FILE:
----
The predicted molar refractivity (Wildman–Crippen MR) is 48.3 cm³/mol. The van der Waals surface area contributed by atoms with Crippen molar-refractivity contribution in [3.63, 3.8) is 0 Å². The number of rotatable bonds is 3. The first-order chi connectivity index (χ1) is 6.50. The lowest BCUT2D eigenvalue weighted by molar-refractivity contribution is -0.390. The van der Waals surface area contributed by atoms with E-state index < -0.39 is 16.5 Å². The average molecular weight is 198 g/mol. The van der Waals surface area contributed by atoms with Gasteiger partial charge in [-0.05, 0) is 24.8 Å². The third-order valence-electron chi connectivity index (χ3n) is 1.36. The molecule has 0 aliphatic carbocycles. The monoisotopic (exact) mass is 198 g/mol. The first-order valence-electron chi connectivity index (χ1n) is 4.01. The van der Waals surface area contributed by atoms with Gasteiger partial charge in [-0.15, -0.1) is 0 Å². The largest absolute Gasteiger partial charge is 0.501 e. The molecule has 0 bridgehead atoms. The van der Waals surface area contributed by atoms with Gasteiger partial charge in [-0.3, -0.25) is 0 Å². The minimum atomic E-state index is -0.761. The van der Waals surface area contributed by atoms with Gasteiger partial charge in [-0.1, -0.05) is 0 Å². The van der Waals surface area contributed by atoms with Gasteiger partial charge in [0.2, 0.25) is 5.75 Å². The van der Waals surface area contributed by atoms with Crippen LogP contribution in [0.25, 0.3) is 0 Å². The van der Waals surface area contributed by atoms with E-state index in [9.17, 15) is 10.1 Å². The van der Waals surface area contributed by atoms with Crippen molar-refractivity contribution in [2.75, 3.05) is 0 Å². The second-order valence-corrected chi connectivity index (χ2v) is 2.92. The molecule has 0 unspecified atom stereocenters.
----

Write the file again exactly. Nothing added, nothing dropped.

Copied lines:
The predicted molar refractivity (Wildman–Crippen MR) is 48.3 cm³/mol. The van der Waals surface area contributed by atoms with Crippen molar-refractivity contribution in [3.63, 3.8) is 0 Å². The number of rotatable bonds is 3. The first-order chi connectivity index (χ1) is 6.50. The lowest BCUT2D eigenvalue weighted by molar-refractivity contribution is -0.390. The van der Waals surface area contributed by atoms with E-state index < -0.39 is 16.5 Å². The average molecular weight is 198 g/mol. The van der Waals surface area contributed by atoms with Gasteiger partial charge in [-0.05, 0) is 24.8 Å². The third-order valence-electron chi connectivity index (χ3n) is 1.36. The molecule has 0 aliphatic carbocycles. The monoisotopic (exact) mass is 198 g/mol. The first-order valence-electron chi connectivity index (χ1n) is 4.01. The van der Waals surface area contributed by atoms with Gasteiger partial charge in [-0.15, -0.1) is 0 Å². The largest absolute Gasteiger partial charge is 0.501 e. The molecule has 0 bridgehead atoms. The van der Waals surface area contributed by atoms with Gasteiger partial charge in [-0.3, -0.25) is 0 Å². The minimum atomic E-state index is -0.761. The van der Waals surface area contributed by atoms with Gasteiger partial charge in [-0.1, -0.05) is 0 Å². The van der Waals surface area contributed by atoms with Gasteiger partial charge in [0.2, 0.25) is 5.75 Å². The van der Waals surface area contributed by atoms with Crippen LogP contribution in [0.25, 0.3) is 0 Å². The van der Waals surface area contributed by atoms with E-state index in [9.17, 15) is 10.1 Å². The van der Waals surface area contributed by atoms with Crippen molar-refractivity contribution in [2.75, 3.05) is 0 Å². The second-order valence-corrected chi connectivity index (χ2v) is 2.92. The molecule has 0 unspecified atom stereocenters.